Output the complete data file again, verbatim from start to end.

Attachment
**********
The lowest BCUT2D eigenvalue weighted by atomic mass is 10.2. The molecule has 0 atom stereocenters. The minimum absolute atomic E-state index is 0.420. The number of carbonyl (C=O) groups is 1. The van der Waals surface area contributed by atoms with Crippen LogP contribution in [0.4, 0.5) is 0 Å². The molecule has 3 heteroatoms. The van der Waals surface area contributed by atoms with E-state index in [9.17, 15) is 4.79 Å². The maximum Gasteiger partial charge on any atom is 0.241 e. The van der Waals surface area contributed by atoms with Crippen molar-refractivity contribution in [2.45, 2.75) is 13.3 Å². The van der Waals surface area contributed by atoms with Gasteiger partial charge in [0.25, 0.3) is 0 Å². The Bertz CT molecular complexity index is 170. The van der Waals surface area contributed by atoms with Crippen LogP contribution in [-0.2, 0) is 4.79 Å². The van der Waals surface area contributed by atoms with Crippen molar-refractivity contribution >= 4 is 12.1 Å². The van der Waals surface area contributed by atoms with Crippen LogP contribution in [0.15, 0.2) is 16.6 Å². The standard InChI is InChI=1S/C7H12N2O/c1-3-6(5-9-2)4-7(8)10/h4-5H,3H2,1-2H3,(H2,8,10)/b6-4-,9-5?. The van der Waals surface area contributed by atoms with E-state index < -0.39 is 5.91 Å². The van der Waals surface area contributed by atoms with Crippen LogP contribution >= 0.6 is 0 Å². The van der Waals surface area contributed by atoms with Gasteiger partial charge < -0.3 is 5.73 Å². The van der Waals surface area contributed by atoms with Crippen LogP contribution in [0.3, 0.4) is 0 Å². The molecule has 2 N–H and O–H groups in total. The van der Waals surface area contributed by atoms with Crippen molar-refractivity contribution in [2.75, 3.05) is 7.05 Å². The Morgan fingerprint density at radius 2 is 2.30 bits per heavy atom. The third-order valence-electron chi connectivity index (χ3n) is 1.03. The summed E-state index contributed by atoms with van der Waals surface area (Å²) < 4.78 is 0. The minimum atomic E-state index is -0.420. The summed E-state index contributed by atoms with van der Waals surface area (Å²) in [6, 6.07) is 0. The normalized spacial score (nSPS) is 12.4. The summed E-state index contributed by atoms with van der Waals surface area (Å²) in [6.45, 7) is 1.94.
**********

The lowest BCUT2D eigenvalue weighted by atomic mass is 10.2. The molecule has 0 atom stereocenters. The minimum absolute atomic E-state index is 0.420. The number of carbonyl (C=O) groups is 1. The van der Waals surface area contributed by atoms with Crippen LogP contribution in [0.4, 0.5) is 0 Å². The molecule has 3 heteroatoms. The van der Waals surface area contributed by atoms with E-state index in [9.17, 15) is 4.79 Å². The maximum Gasteiger partial charge on any atom is 0.241 e. The van der Waals surface area contributed by atoms with Crippen molar-refractivity contribution in [2.45, 2.75) is 13.3 Å². The van der Waals surface area contributed by atoms with Gasteiger partial charge in [0.25, 0.3) is 0 Å². The Bertz CT molecular complexity index is 170. The van der Waals surface area contributed by atoms with Crippen LogP contribution in [-0.2, 0) is 4.79 Å². The van der Waals surface area contributed by atoms with Crippen molar-refractivity contribution >= 4 is 12.1 Å². The van der Waals surface area contributed by atoms with Crippen LogP contribution in [0.15, 0.2) is 16.6 Å². The standard InChI is InChI=1S/C7H12N2O/c1-3-6(5-9-2)4-7(8)10/h4-5H,3H2,1-2H3,(H2,8,10)/b6-4-,9-5?. The van der Waals surface area contributed by atoms with E-state index < -0.39 is 5.91 Å². The van der Waals surface area contributed by atoms with Crippen LogP contribution >= 0.6 is 0 Å². The van der Waals surface area contributed by atoms with Gasteiger partial charge < -0.3 is 5.73 Å². The van der Waals surface area contributed by atoms with Crippen LogP contribution in [0.3, 0.4) is 0 Å². The molecule has 2 N–H and O–H groups in total. The van der Waals surface area contributed by atoms with Crippen molar-refractivity contribution in [2.75, 3.05) is 7.05 Å². The Morgan fingerprint density at radius 2 is 2.30 bits per heavy atom. The third-order valence-electron chi connectivity index (χ3n) is 1.03. The summed E-state index contributed by atoms with van der Waals surface area (Å²) < 4.78 is 0. The minimum atomic E-state index is -0.420. The summed E-state index contributed by atoms with van der Waals surface area (Å²) in [6, 6.07) is 0. The normalized spacial score (nSPS) is 12.4. The summed E-state index contributed by atoms with van der Waals surface area (Å²) in [6.45, 7) is 1.94.